Everyone at InterfaithFamily.com, like most people, feels terribly about the awful attack on US Representative Gabrielle Giffords in Tucson.
The violent incident in itself is not something that we would ordinarily comment about. (My personal view that there should be a huge outcry about gun control isn’t something that is an issue for InterfaithFamily.com either.) If Congresswoman Giffords didn’t have an interfaith family background, we wouldn’t have commented. But she does, and we thought it would be interest to our readers, and in part it was our way of expressing our distress.
The mission of InterfaithFamily.com is to empower people in interfaith relationships to engage in Jewish life and make Jewish choices. There are so many interfaith couples that are potentially interested in Jewish life, we want to present information that will attract them to give it a try. When a person of celebrity comes from or is in an interfaith relationship and is engaged Jewishly, we want to let our site visitors know, because it may trigger interest or steps in that direction. From all accounts, Gabrielle Giffords is a very wonderful person in the public eye, who came from an interfaith family — her father is Jewish, her mother is not — and was not raised very Jewishly and yet chose to identify Jewishly as an adult. We think it’s important for our readers to know that.
There is another significance to the Giffords story that is very relevant to IFF’s advocacy work for more welcoming of interfaith families by Jewish communities. Thankfully Gabrielle Giffords apparently was not greeted, when she decided to get more Jewishly involved, with an attitude that she was not welcome, she was not “really” Jewish, etc. In that regard, the Jerusalem Post ran a very important editorial yesterday. The Post, not exactly known to be liberal on intermarriage issues, basically says that Giffords should be considered to be a Jew – even though she is not halachically Jewish.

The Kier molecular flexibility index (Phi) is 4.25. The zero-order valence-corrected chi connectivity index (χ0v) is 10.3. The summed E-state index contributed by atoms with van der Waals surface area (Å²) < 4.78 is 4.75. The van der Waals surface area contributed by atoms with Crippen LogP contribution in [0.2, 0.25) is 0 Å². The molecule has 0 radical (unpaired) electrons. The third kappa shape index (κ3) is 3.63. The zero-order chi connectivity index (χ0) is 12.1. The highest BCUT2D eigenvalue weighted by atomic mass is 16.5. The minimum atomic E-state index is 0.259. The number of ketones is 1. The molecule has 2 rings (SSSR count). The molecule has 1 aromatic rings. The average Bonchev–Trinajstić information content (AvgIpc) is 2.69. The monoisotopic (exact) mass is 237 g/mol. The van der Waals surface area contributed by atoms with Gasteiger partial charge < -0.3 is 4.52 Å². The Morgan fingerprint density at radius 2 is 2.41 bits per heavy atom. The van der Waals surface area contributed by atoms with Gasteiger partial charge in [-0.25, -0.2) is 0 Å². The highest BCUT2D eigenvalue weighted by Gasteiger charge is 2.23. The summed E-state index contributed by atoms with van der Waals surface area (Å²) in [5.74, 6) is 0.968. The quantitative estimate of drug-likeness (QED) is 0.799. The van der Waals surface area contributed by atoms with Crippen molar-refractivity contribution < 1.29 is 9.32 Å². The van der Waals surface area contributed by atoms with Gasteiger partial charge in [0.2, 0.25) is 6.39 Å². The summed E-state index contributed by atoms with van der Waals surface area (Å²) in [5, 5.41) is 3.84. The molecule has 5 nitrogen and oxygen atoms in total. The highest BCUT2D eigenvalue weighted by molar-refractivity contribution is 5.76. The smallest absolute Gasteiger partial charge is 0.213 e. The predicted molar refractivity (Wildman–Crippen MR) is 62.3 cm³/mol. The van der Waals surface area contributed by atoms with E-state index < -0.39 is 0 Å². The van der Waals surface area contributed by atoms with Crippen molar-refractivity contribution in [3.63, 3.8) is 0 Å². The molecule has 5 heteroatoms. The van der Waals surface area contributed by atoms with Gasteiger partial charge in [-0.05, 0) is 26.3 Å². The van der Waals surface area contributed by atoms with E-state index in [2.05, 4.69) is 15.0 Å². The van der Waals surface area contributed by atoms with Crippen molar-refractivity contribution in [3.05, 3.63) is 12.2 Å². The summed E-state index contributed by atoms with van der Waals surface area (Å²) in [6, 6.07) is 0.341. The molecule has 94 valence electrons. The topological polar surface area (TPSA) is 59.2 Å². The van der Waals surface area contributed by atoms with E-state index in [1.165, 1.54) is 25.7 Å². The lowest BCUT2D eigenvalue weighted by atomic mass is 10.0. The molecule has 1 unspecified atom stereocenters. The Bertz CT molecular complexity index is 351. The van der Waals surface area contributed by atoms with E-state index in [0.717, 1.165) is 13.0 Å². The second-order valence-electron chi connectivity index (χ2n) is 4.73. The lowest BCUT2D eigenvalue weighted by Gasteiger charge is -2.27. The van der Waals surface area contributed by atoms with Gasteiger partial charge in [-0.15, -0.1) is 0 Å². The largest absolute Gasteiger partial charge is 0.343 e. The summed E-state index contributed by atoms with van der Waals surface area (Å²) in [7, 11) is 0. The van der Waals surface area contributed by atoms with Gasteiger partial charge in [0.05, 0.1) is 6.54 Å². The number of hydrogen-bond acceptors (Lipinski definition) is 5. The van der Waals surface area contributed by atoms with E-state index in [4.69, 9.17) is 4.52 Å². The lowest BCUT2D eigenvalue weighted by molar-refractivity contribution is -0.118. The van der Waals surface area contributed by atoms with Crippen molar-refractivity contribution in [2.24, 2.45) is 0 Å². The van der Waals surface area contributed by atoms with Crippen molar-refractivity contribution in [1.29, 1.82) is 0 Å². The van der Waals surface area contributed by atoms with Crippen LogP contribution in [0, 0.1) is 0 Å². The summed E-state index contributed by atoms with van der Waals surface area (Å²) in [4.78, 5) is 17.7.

Some of the Post’s language is striking. They say for example that Giffords “actively embraced Judaism” after a 2001 trip to Israel – this about a person who has not converted. They also say that the “broadening definition of Jewishness is not restricted to the Reform movement,“ citing a paper about halachically non-Jewish offspring of intermarried parents not being excluded from Conservative congregations. The editorial concludes:
Is it conceivable to exclude Giffords, another “non-Jew,” who is so unequivocally Jewish? With all our desire for a universally accepted definition of “Who is a Jew?” that would unify the Jewish people, we cannot ignore the complicated reality that many “non-Jews” are much more Jewish than their “Jewish” fellows. Congresswoman Giffords is one of them.
The flip side of IFF’s work trying to attract people in interfaith relationships to Jewish life is that Jewish communities need to welcome them. It’s a shame that it takes a tragedy like this one for leading Jewish commentators to come to that conclusion.
This post originally appeared on www.interfaithfamily.com and is reprinted with permission.